March 21, 2018
The challenges created by the recent nor’easters triggered unhealthy food cravings. The lack of power, light, heat, running water, and other basic necessities caused anxiety, irritability, restlessness, and sometimes depression. This worsened as the blackout stretched from a couple of days to 6, or 10, or more! Lack of refrigeration spoiled meats and vegetables. Without power, we couldn’t cook, or even reheat food. Preparing nutritious food was extremely difficult. It was much easier to just eat junk food. Our intentions to eat healthy went out the window.
A new client came in a couple of weeks ago, after the storm. She had uncontrollable food cravings. She said that “six days without electricity, heat, running water, and hot food drove me crazy. I knew I had a problem when I chipped away at a frozen pound cake left in the freezer, and a roll of half-frozen chocolate chip cookie dough. The storm destroyed my intentions to follow a healthy diet.”
Her physician had recommended that she see a nutritionist. She had difficult challenges: no energy, high cholesterol, and insatiable cravings for sugar. Her physician thought that this might lead to diabetes. She had tried to stop eating so much sugar, but the cravings defeated her best intentions.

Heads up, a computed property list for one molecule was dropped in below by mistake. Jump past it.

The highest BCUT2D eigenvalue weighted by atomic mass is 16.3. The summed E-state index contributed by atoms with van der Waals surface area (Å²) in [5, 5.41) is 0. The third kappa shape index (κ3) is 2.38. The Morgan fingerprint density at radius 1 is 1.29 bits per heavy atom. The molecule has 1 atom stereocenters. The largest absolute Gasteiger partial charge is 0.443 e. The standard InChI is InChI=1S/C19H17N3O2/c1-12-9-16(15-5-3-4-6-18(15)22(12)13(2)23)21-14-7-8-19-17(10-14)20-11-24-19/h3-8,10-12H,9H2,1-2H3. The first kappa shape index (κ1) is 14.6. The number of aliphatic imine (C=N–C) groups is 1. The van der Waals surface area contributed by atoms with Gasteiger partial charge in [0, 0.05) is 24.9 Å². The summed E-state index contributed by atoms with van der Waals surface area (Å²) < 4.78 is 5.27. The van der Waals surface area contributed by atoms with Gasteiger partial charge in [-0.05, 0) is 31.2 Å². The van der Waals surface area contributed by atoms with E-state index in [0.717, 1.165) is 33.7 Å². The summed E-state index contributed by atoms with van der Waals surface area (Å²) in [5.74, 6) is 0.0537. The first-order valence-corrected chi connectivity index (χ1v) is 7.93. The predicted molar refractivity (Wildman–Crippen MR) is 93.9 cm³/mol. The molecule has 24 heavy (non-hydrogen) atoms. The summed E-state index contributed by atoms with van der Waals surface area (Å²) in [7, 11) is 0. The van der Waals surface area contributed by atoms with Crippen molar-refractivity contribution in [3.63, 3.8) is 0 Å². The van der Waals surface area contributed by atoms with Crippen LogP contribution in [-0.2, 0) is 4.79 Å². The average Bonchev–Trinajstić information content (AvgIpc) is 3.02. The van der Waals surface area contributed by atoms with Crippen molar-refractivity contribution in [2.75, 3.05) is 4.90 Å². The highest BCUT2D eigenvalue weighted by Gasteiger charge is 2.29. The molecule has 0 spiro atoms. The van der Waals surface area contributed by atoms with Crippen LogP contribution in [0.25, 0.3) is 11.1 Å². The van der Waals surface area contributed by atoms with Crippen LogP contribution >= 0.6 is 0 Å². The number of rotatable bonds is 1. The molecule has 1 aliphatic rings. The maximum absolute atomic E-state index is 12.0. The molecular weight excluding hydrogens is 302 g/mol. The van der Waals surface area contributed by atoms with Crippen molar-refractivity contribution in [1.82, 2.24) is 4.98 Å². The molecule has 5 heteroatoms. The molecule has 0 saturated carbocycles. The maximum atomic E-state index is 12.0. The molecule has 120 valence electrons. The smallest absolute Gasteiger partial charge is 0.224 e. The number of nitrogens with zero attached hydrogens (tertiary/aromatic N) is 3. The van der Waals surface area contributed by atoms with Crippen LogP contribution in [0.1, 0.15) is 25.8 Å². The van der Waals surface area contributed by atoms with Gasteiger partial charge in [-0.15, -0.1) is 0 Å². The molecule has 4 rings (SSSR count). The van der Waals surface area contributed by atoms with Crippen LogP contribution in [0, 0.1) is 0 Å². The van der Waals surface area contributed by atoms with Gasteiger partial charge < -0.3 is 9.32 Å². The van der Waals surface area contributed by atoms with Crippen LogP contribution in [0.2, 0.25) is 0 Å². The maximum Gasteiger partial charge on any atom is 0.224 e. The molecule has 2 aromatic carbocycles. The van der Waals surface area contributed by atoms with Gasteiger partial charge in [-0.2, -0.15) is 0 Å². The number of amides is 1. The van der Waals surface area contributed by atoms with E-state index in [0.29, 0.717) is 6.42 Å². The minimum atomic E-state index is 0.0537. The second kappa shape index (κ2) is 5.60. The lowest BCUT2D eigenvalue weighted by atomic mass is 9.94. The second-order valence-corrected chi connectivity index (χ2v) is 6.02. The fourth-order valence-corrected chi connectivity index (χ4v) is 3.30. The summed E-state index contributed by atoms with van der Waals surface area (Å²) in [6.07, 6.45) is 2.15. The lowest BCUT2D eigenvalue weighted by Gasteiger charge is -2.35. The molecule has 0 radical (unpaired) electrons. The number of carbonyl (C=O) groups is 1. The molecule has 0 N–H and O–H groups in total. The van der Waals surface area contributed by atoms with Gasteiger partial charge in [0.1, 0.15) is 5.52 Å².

Naturally sweet foods like fruits and vegetables promote health, for the most part, by providing vitamins, valuable minerals, and trace amounts of essential fats. Their rich fiber content slows the release of their sugar into our bloodstream and their mineral content helps the body use sugar more effectively. However, the intake of too much refined sugars is unhealthy. Fresh fruits build up the body, refined sugar in junk food destroys the body.
Sugar should stay in your diet in its natural form, such as whole fruits, carrots, beets, and sweet potatoes. They provide vitamins, minerals, and fiber. It is important to select whole natural foods instead of processed substitutes.
With my client, my first step was to look at her dietary intake. I told her to keep track of all the foods she ate before the onset of craving sugar. Eating one type of food may trigger a craving for foods high in sugar. The specific triggers are different in different people. By identifying a pattern, she could stop the cravings. By stopping the cravings, she could avoid eating foods with refined sugars, like cakes, cookies, and desserts. It is not easy to control your intake of all sugars. They are hidden in many different forms in most processed foods.
When my client came back for a follow-up visit, she smiled and said, “I lost nine pounds and I have never felt better! Giving up sugar was the best thing I have ever done! I have regained my energy, started exercising and have a sense of overall well-being.”
After this nor’easter, many people, complained of feeling tired after they ate sugar. They often ask, “why can’t I eat sugar anymore? I was able to eat it in moderation all the time and I felt fine! Now it makes me feel listless, exhausted, and unmotivated. What’s wrong with me?” It’s rather simple. Nor’easter or not, years of struggling from the over load of sugar combined with the assaults of coffee, stress and a nutrient depleted diet, the glands of the body may give out.
Being able to control your environment helps you control your appetite, especially cravings. Beware of storms!
Once you begin to eat better, you will feel better.